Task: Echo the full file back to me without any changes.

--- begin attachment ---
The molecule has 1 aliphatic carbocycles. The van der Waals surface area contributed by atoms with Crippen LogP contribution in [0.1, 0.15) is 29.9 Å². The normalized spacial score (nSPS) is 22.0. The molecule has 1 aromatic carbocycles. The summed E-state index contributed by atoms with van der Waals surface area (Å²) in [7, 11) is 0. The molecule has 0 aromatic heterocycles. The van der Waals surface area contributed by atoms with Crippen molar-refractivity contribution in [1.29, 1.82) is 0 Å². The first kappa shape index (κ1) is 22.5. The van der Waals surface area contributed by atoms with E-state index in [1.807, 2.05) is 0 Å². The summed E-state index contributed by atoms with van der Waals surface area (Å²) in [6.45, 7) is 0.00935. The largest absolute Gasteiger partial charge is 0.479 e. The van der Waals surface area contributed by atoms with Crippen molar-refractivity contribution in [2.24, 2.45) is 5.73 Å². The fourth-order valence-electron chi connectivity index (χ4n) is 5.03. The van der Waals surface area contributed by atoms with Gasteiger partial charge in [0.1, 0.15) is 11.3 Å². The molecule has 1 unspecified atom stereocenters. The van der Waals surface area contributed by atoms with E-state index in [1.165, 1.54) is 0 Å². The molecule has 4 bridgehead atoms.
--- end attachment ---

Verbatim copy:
The molecule has 1 aliphatic carbocycles. The van der Waals surface area contributed by atoms with Crippen LogP contribution in [0.1, 0.15) is 29.9 Å². The normalized spacial score (nSPS) is 22.0. The molecule has 1 aromatic carbocycles. The summed E-state index contributed by atoms with van der Waals surface area (Å²) in [7, 11) is 0. The molecule has 0 aromatic heterocycles. The van der Waals surface area contributed by atoms with Crippen molar-refractivity contribution in [1.29, 1.82) is 0 Å². The first kappa shape index (κ1) is 22.5. The van der Waals surface area contributed by atoms with E-state index in [1.807, 2.05) is 0 Å². The summed E-state index contributed by atoms with van der Waals surface area (Å²) in [6.45, 7) is 0.00935. The largest absolute Gasteiger partial charge is 0.479 e. The van der Waals surface area contributed by atoms with Crippen molar-refractivity contribution in [2.24, 2.45) is 5.73 Å². The fourth-order valence-electron chi connectivity index (χ4n) is 5.03. The van der Waals surface area contributed by atoms with Gasteiger partial charge in [0.1, 0.15) is 11.3 Å². The molecule has 1 unspecified atom stereocenters. The van der Waals surface area contributed by atoms with E-state index in [1.165, 1.54) is 0 Å². The molecule has 4 bridgehead atoms.